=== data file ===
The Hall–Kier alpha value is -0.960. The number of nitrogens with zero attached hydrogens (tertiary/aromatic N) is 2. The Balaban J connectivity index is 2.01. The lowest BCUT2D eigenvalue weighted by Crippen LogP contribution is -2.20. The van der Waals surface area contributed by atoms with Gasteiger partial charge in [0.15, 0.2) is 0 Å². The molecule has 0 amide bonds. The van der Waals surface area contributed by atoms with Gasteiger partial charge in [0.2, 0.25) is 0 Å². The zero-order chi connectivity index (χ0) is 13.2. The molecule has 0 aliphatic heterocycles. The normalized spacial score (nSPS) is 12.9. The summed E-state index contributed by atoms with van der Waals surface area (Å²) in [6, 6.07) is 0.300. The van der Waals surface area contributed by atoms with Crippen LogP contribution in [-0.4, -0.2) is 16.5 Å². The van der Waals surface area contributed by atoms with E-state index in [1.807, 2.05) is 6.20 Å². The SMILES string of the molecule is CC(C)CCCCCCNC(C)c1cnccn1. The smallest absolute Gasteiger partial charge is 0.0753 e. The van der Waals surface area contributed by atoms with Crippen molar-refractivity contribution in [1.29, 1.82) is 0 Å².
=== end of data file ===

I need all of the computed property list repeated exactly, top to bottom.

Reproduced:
The Hall–Kier alpha value is -0.960. The number of nitrogens with zero attached hydrogens (tertiary/aromatic N) is 2. The Balaban J connectivity index is 2.01. The lowest BCUT2D eigenvalue weighted by Crippen LogP contribution is -2.20. The van der Waals surface area contributed by atoms with Gasteiger partial charge in [0.15, 0.2) is 0 Å². The molecule has 0 amide bonds. The van der Waals surface area contributed by atoms with Gasteiger partial charge in [0.2, 0.25) is 0 Å². The zero-order chi connectivity index (χ0) is 13.2. The molecule has 0 aliphatic heterocycles. The normalized spacial score (nSPS) is 12.9. The summed E-state index contributed by atoms with van der Waals surface area (Å²) in [6, 6.07) is 0.300. The van der Waals surface area contributed by atoms with Crippen LogP contribution in [-0.4, -0.2) is 16.5 Å². The van der Waals surface area contributed by atoms with E-state index in [1.807, 2.05) is 6.20 Å². The SMILES string of the molecule is CC(C)CCCCCCNC(C)c1cnccn1. The smallest absolute Gasteiger partial charge is 0.0753 e. The van der Waals surface area contributed by atoms with Crippen molar-refractivity contribution in [1.29, 1.82) is 0 Å².